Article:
How fitting that during International Women’s Day celebrations, I happened to find myself at Amity Dry’s comedy cabaret, 39 Forever.
This review is the minority report of this production because I was one of five men in the 100+ audience of women.
In an ironic twist, while Amity was singing and storytelling about how women in their mid-30s and beyond are largely invisible in society, especially on television, I was thrust into the spotlight, catching lots of heads quickly turning away as I glanced around the audience.
And here’s the rub.
While this show is an enjoyable, song-laden, cathartic journey from childhood to motherhood for Amity and her fellow travellers in the audience, its candid and unthreatening style means men would do well to attend to deepen their understanding of the profound themes, doubts, and minutiae that many women confront and struggle with in their lives.
Amity’s humour is “dry”
Amity’s modus operandi for this show is to sing and provide banter as she gives voice to the inner voices that have accompanied her throughout her life.
From the anxious, eager voice of a young Amity, swooping in and out of infatuation with singers and TV stars, to the strong, I-am-woman-hear-me-roar voice of an Amity embracing her upcoming 40s, she never ceases being able to punctuate her narrative with dry, self-deprecating one-liners and reflections that spark laughter and introspection throughout the theatre space.
Perhaps this journey of self-discovery and self-appreciation (botox is not for me!) is brought into sharpest focus as Amity shares some tender insights about her six-year-old daughter’s own journey of self-discovery.
Many of us felt the prickles of imminent tears as we realised that despite our efforts as parents to delay or dismantle society’s apparatus that compels young people, girls in particular, to focus on comparisons between their bodies and others, with a skew towards flaw obsession, this insidious dynamic is still thriving.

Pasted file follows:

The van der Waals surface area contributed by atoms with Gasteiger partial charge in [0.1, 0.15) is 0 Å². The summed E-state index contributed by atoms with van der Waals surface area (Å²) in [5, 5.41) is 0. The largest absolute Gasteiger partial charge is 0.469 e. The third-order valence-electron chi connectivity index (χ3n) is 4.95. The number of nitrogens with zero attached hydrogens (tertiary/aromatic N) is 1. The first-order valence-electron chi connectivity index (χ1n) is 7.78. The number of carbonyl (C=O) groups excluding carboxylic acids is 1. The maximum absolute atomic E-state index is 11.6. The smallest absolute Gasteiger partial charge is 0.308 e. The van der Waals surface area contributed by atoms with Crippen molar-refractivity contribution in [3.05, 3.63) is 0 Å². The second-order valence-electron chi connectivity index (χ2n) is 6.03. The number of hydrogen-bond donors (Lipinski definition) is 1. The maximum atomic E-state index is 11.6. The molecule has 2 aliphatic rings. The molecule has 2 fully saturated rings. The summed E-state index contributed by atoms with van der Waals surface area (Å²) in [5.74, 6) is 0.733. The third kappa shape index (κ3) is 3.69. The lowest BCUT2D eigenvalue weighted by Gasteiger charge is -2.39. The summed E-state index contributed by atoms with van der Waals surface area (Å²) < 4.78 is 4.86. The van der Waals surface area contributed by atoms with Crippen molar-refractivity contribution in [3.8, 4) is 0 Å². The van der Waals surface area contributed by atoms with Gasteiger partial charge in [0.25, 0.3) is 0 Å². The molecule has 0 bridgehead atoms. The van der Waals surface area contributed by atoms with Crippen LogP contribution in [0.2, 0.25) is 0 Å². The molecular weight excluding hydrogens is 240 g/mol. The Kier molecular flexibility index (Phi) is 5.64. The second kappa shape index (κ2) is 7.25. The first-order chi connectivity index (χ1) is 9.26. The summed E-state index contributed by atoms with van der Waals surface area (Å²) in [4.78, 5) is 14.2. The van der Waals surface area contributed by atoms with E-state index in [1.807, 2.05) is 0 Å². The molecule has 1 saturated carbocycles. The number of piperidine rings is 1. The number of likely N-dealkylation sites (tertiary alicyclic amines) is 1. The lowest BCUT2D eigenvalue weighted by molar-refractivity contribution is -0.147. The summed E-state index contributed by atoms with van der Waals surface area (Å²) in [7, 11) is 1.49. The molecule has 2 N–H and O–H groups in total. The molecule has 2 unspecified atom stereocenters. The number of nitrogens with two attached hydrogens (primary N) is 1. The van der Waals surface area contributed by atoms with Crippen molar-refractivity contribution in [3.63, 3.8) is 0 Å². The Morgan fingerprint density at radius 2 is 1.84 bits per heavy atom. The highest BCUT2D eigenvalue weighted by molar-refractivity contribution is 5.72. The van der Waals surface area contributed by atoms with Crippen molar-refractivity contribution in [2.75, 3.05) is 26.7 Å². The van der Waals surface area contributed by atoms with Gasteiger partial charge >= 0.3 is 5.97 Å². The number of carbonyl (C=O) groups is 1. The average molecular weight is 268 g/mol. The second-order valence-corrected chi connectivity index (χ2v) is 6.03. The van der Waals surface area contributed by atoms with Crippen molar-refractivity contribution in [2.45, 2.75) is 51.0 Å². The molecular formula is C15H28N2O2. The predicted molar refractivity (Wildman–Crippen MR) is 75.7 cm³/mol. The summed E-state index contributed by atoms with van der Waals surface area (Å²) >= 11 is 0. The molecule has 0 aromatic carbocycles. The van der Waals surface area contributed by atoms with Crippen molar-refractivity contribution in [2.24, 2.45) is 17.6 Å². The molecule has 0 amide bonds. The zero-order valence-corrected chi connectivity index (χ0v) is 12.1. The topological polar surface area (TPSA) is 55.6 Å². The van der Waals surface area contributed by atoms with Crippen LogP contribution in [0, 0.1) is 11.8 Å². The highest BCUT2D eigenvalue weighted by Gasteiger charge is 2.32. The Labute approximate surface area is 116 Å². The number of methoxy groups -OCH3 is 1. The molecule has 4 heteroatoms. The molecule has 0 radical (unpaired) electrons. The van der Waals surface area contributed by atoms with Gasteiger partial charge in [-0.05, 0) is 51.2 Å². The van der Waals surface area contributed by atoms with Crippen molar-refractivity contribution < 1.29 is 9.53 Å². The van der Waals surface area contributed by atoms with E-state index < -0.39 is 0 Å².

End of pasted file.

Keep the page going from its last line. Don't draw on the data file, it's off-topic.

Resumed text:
How perfect it was that Amity chose to counter this state of affairs with an F-word-cleansed version of Pink’s anthem for self-esteem:
Pretty, pretty please, don’t you ever, ever feel
Like you are less than, less than perfect
Pretty, pretty please, if you ever, ever feel like you’re nothing
You’re perfect to me
While this show does not necessarily cover new ground, it is bound to maintain strong audiences throughout its run because it gives its audience an entertaining and at times poignant shelter from the fickle and the god-you’re-old world that lies outside the tent.
While I agree with Amity’s words that if you’re under 30 you might want to see something else, I disagree with her post-giving-birth quips about her “girls”. IMHO, Amity, your boobs are awesome!
There’s something about 39 Forever that will endear itself to many people and I believe it is the blend of disarmingly honest storytelling, wit, and the sort of soundtrack you’d expect from a gal born in 1978. God, that’s young 🙂